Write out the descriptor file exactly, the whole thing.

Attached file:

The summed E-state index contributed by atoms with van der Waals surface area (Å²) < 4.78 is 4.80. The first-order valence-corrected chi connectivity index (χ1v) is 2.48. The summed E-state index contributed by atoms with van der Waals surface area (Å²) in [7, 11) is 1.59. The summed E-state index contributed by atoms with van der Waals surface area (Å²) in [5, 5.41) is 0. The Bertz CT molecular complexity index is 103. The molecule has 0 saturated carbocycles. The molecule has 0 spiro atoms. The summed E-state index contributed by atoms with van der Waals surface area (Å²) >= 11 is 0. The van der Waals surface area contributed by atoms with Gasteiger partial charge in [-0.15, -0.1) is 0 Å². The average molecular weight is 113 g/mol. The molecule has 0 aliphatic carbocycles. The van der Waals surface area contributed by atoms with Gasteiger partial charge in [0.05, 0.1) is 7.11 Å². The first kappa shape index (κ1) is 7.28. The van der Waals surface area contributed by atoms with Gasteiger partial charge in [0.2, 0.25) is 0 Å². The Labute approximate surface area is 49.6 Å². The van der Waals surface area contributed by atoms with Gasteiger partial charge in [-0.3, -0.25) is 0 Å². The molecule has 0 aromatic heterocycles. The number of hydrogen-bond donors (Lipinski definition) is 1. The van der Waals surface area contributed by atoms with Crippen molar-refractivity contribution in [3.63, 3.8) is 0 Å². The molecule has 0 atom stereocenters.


The summed E-state index contributed by atoms with van der Waals surface area (Å²) < 4.78 is 4.80. The first-order valence-corrected chi connectivity index (χ1v) is 2.48. The summed E-state index contributed by atoms with van der Waals surface area (Å²) in [7, 11) is 1.59. The summed E-state index contributed by atoms with van der Waals surface area (Å²) in [5, 5.41) is 0. The Bertz CT molecular complexity index is 103. The molecule has 0 saturated carbocycles. The molecule has 0 spiro atoms. The summed E-state index contributed by atoms with van der Waals surface area (Å²) >= 11 is 0. The van der Waals surface area contributed by atoms with Gasteiger partial charge in [-0.15, -0.1) is 0 Å². The average molecular weight is 113 g/mol. The molecule has 0 aliphatic carbocycles. The van der Waals surface area contributed by atoms with Gasteiger partial charge in [0.05, 0.1) is 7.11 Å². The first kappa shape index (κ1) is 7.28. The van der Waals surface area contributed by atoms with Gasteiger partial charge in [0.2, 0.25) is 0 Å². The Labute approximate surface area is 49.6 Å². The van der Waals surface area contributed by atoms with Gasteiger partial charge in [-0.3, -0.25) is 0 Å². The molecule has 0 aromatic heterocycles. The number of hydrogen-bond donors (Lipinski definition) is 1. The van der Waals surface area contributed by atoms with Crippen molar-refractivity contribution in [3.63, 3.8) is 0 Å². The molecule has 0 atom stereocenters.